LETTER: Those needing housing supports are neither thieves nor predators

The people who use Forward House are kind, generous, established citizens of Parksville Qualicum Beach. They are not thieves, nor predators. They are individuals, living in this community, who are experiencing mental health challenges such as depression and anxiety, as so many of us do. And yes, some of these people struggle with addictions as well.

Many of them live below the poverty line, on disability benefits, and struggle to find suitable, affordable market housing. While many of them are unable to work full-time, they contribute to the community by volunteering, working casual or part-time jobs, going to school, and being good tenants and neighbours, despite often living in sub-standard conditions. We see the amazing generosity and support these individuals give each other on a daily basis through sharing resources, giving encouragement, and offering friendship.

Many of our more than 80 clients live in homes that are mouldy, rodent-infested, and far below the standard that most of us could, and should, bear. For community members below the age of 65, there is virtually no warm, clean, and safe affordable housing in this community. For our seniors, there is a very limited amount of affordable housing available .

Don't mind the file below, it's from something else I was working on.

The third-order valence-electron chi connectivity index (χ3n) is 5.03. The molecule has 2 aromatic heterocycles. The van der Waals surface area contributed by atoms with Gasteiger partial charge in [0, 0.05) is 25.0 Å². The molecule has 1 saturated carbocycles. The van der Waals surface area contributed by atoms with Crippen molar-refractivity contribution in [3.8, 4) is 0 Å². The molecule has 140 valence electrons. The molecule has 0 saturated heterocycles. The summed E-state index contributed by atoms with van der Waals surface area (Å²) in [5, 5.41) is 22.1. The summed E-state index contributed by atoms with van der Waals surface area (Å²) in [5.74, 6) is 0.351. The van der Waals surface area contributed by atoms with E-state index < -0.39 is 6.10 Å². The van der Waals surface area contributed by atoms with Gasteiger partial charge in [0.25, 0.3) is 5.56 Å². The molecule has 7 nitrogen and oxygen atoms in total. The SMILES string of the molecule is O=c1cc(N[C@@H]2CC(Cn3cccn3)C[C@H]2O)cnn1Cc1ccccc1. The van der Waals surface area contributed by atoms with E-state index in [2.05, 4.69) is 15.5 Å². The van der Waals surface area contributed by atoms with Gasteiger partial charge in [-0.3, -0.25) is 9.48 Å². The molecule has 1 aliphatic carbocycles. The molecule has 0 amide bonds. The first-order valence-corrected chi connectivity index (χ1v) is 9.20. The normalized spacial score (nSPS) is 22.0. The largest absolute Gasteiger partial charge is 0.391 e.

The proposed housing at 222 Corfield St. would allow our clients to live in clean, safe housing with the added bonus of wrap-around supports from our Housing Outreach Support Team (which some are already accessing) and the experienced support workers at Island Crisis Care Society. Being downtown means that they can continue to access the supports they need, like Forward House.

Living at 222 Corfield would be a great opportunity for these community members to be wonderful neighbours and friends to others who need them, while also thriving themselves. These folks have battled stigma throughout their lives — please show them that Parksville Qualicum Beach is a caring and supportive community that truly cares for those who are courageous enough to ask for the supports they need not only to survive, but to thrive.

Sharon Welch, MA, CPHR

Executive director, Forward House

Community Society

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